Monday, August 1, 2011

With Debt Deal Reached, Can Congress Swallow Its Own Bitter Medicine?

If the definition of a compromise is something that most folks don't like, then the $2.4 trillion debt-ceiling deal worked out over the weekend by President Barack Obama and GOP leaders in Congress is a resounding success.
As details of the framework began to leak early Sunday, the far wings of each party quickly rejected the compromise as capitulation. Democrats angrily noted that the plan was all spending cuts and no revenue increases., the liberal advocacy group, panned the deal and called on Congress to "pass a clean debt ceiling bill that doesn't force the middle class and the poor to bear the brunt of this crisis."
Conservatives, meanwhile, worried that the deal left open the door to revenue increases and could lead to steep defense cuts. "Republican Leaders are asking their members to accept tax increases or massive defense cuts and senior anger right before the election," blogged Erick Erickson, editor of the conservative website (See "Obama Announces Breakthrough Debt Deal with Congressional Leaders.")
With the clock ticking and various congressional groups scheduled to meet on Monday morning to discuss the framework, the key question is whether the center can hold this deal together. Senate leaders certainly seem to think so, and a vote in the upper chamber is expected Monday afternoon.
The timing is key. Markets will be watching closely, and ever since the debacle of the first failed bank bailout vote in 2008 when the Dow plunged 778 points, lawmakers have been sensitive about when they hold economically perilous votes. But 11th hour action - the U.S. treasury has given Congress until midnight Tuesday before it says it will have to take drastic action to avoid a default - will force the House to act, leaving brazen conservative lawmakers no time to amend the bill and no choice but to pass it.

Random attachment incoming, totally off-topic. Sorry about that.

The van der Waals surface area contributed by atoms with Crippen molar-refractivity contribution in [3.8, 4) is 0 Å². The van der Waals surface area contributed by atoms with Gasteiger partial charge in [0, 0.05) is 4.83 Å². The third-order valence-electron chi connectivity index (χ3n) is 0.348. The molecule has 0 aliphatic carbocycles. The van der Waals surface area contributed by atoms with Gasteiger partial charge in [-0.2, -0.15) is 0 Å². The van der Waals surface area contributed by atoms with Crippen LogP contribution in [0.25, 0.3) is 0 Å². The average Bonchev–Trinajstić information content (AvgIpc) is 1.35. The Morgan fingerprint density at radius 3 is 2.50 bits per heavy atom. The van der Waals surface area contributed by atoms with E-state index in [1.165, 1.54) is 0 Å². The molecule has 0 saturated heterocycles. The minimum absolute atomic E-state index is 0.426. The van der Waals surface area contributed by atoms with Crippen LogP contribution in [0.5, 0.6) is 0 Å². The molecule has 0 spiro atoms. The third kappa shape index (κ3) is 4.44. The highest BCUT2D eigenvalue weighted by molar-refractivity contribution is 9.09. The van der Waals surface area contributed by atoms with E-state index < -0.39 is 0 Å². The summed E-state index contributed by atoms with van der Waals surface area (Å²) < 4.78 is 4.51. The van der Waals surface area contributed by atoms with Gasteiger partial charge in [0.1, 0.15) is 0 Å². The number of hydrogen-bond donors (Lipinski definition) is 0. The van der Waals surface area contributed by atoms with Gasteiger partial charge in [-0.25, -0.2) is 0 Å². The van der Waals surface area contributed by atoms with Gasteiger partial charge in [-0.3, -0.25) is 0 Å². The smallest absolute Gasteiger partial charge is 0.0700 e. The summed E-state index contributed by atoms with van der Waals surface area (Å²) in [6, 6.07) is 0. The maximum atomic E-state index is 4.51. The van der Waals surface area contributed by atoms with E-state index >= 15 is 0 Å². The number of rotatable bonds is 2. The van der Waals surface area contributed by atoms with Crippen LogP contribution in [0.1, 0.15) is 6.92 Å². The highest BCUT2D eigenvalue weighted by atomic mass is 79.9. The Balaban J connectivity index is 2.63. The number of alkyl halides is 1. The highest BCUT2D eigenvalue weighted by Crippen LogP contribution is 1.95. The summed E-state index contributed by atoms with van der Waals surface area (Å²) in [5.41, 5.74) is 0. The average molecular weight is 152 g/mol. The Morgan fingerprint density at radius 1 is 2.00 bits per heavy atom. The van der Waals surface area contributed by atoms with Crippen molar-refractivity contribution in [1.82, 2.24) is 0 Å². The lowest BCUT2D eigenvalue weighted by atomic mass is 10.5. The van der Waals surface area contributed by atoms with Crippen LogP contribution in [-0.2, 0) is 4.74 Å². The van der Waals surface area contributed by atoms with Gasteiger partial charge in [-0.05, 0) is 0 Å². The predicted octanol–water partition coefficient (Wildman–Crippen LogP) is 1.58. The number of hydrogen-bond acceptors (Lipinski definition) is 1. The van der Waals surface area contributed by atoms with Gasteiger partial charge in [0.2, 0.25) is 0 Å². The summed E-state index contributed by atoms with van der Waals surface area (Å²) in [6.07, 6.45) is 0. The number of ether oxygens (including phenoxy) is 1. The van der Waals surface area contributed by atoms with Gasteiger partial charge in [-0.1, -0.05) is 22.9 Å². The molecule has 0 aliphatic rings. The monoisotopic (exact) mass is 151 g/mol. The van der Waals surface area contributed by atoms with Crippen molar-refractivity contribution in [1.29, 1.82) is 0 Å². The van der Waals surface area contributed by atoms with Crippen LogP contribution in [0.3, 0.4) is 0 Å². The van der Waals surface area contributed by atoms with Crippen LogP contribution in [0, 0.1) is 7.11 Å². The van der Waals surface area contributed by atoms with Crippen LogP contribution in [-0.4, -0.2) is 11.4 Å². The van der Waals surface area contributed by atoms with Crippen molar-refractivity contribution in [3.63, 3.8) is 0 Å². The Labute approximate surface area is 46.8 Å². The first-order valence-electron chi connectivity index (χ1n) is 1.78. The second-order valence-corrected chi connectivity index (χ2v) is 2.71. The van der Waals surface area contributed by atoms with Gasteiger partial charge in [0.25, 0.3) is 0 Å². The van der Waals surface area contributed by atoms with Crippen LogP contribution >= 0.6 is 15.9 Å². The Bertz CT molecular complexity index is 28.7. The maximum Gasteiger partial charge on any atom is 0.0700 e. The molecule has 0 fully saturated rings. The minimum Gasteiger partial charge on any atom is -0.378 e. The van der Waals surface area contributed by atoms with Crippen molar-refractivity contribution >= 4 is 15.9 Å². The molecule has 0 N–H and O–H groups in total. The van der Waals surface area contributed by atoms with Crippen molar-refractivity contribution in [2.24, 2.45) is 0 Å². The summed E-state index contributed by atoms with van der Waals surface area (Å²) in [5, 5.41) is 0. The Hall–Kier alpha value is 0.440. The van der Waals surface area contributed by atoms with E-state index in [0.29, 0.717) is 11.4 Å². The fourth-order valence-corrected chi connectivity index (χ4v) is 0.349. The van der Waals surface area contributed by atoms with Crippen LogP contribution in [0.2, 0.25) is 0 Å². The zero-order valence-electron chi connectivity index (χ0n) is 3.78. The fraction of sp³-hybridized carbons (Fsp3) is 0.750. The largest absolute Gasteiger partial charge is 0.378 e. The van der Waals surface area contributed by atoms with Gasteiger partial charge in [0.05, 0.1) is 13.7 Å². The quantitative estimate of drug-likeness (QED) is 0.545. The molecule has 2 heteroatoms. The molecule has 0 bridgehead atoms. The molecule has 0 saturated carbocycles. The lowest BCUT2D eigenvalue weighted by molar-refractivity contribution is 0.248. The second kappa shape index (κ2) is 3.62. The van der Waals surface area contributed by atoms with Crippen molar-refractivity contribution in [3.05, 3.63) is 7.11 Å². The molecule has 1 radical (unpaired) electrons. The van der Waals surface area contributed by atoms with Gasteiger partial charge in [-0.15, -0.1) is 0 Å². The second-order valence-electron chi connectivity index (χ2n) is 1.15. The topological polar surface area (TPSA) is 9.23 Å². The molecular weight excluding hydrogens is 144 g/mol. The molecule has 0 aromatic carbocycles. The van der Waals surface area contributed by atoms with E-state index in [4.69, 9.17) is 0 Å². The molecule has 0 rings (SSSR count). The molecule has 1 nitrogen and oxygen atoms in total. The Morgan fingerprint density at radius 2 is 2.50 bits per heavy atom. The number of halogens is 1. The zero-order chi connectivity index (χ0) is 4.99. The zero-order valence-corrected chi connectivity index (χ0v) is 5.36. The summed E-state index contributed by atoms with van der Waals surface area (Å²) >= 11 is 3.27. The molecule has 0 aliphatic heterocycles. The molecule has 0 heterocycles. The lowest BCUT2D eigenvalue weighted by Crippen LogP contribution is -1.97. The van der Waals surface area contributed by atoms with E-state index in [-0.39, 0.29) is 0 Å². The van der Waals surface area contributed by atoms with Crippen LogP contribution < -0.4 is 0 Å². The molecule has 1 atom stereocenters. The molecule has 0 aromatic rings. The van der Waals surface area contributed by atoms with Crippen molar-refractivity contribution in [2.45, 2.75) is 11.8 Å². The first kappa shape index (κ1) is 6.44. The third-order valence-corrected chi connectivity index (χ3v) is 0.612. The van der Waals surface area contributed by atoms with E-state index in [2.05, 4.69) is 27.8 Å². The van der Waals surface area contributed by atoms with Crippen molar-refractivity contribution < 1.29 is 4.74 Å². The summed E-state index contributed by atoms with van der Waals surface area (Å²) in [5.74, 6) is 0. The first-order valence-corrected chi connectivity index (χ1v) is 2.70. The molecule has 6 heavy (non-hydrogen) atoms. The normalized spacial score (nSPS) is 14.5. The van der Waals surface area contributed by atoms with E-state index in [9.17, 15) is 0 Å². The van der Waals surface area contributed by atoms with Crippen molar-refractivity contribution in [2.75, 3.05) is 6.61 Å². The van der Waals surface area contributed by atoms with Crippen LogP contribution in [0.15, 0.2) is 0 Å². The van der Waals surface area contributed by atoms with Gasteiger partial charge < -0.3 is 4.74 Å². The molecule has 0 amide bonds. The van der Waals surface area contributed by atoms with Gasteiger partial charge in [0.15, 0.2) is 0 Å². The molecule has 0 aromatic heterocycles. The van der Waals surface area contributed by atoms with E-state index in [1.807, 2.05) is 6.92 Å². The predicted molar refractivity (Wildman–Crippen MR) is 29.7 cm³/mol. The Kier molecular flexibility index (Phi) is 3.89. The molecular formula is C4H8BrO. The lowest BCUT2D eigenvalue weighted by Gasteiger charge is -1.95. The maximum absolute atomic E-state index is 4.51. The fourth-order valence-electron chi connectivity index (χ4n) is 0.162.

Convincing House Republicans will be a heavy lift. As President Obama announced Sunday night that "the leaders of both parties, in both chambers, have reached an agreement," Boehner was telling his conference, "There's no agreement until we've talked to you." The embattled Speaker apologized to his members that the deal "is not ideal," while trying to reassure them that "there is nothing in this framework that violates our principles."
"It's all spending cuts," Boehner said. "The White House bid to raise taxes has been shut down." Here's the Speaker's problem: It isn't exactly true that any effort to increase revenue has been defeated. While the deal would enact no tax increases up front, it leaves the door open to increased revenues through the special commission. (See the top 10 government showdowns.)